Skunks are small North American mammals that share the carnivore family Mustelidae with weasels, otters, badgers, and the honey badger. They are distinguished from those other animals by their striking black and white color and their long-haired, fluffy tails. They are about the size of domestic cats.
While many animals have anal glands that give off sharp odors, the skunks are the best known for this trait. They have two sets of glands located by the rectum, into which the glands discharge an evil-smelling yellow fluid. Whether or not the contents are released is completely under the control of the animal. In the skunks normal activity, heavy musk-scented fluid is released with solid waste so that other animals can identify it.
When the animal is frightened, it can explosively release the musk, which, along with stamping its feet and turning its back, tells a predator to back off. If it lets go, it has quite accurate aim—preferably into the enemy's face—for a distance of more than 6 ft (2 m). Foxes will usually be driven away by the spray, but some large owls are able to just ignore the odor and will attack the skunk anyway. The skunk is forced to spray using up one of its reportedly one to eight shots of musk. When they are gone, the animal no longer has a defense. It is vulnerable until its body has time to produce more musk.
The spotted skunks (two species in genus Spilogale covering most of the United States) have one more defense warning in their arsenal. After waving its fluffy tail, a spotted skunk does a handstand from its front feet, arches over, and then sprays backward.
The common spotted skunk (S. putorius, its species name means "stinker") has just a small white patch on the forehead, and the lengthwise white stripes are broken up into numerous spots of white. The end of the very large tail is white. These skunks are smaller than the others, with the pygmy spotted skunk (S. pygmaea) perhaps no more than 8 in (20 cm), including the tail.
Skunks eat primarily small rodents, insects, eggs, and fruit. They dig out their food with fairly long claws on their front feet. They usually live near farms and even in suburban areas because they are so good at hunting rodents. However, they are likely to go after poultry, too.
They make dens either in other animals' burrows, under rocks, or in hollow logs. During a cold winter, they spend a great deal of time lazing in their dens, but they don't truly hibernate. During the rest of the year, they sleep in their dens during the day and forage at night.
A single dominant male skunk will have a territory that includes the smaller territories of several solitary females. Most unusually, the female skunk does not ovulate, or produce eggs, unless she is being vigorously copulated with. The mating act goes on for an hour or more, giving her body time to produce the egg that is fertilized. In some skunks, but not all, the egg may float freely in the uterus, waiting until outside conditions are just right before it implants and begins to develop. Actual gestation takes about a month. Usually three to six babies are born. The male plays no role whatsoever in raising the young. A young skunk has the ability to spray by the time it is one month old. Born in late spring, the babies are usually out on their own by fall. If a skunk can survive rabies and automobiles, it may live to be seven or eight years old.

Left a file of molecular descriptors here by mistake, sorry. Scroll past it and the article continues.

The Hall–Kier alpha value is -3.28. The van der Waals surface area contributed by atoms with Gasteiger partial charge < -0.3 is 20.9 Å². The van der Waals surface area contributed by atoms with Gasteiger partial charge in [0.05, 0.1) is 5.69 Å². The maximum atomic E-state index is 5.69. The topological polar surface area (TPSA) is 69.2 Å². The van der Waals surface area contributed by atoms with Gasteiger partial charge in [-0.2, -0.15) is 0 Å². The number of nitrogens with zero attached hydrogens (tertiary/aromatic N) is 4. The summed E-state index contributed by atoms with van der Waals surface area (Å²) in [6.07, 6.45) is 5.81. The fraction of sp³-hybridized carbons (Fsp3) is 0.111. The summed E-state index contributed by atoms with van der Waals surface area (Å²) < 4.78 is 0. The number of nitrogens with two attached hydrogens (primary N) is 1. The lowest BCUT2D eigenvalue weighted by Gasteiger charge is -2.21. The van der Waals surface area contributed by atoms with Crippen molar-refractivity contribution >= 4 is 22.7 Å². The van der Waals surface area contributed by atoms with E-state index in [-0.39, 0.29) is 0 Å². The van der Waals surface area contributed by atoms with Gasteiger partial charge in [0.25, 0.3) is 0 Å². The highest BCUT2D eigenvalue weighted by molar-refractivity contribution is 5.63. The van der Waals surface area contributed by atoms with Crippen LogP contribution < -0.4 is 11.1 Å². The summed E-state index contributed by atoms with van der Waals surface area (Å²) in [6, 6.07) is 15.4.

In the United States, the chief problem with skunks is not their odor but the fact that they are the main carrier of the very serious disease called rabies. A rabid skunk does not give the warnings that other skunks do. They just attack with their teeth whenever they get within range of something moving.
The most common species is the striped skunk (Mephitis mephitis meaning "terrible smell") of southern Canada south into Mexico. It has two white strips from the crown of its head, down the length of its back. A narrow white strip runs down its face from its forehead to its snout. The hooded skunk (M. macroura) lives in Arizona, Texas, and south into Central America. Its broad white stripe continues into a completely white tail.
Five species of hog-nosed skunks (Conepatus) live from Colorado down into Argentina. They lack the white strip that goes down the nose of all other skunks, and their hairless noses are narrow and project forward into a pig-like snout. They use this snout to root into soil for the insects and other invertebrates that they eat. Hognosed skunks have much coarser fur than the other skunks, which have often been hunted for their soft fur.
Green, Carl R., and William R. Sanford. The Striped Skunk. Wildlife Habits and Habitats series. New York: Crestwood House, 1985.
Knight, Linsay. The Sierra Club Book of Small Mammals. San Francisco, CA: Sierra Club Books for Children, 1993.
Skunks and Their Relatives. Zoobooks series. San Diego, CA: Wildlife Education, Ltd., 1988.
Jean F. Blashfield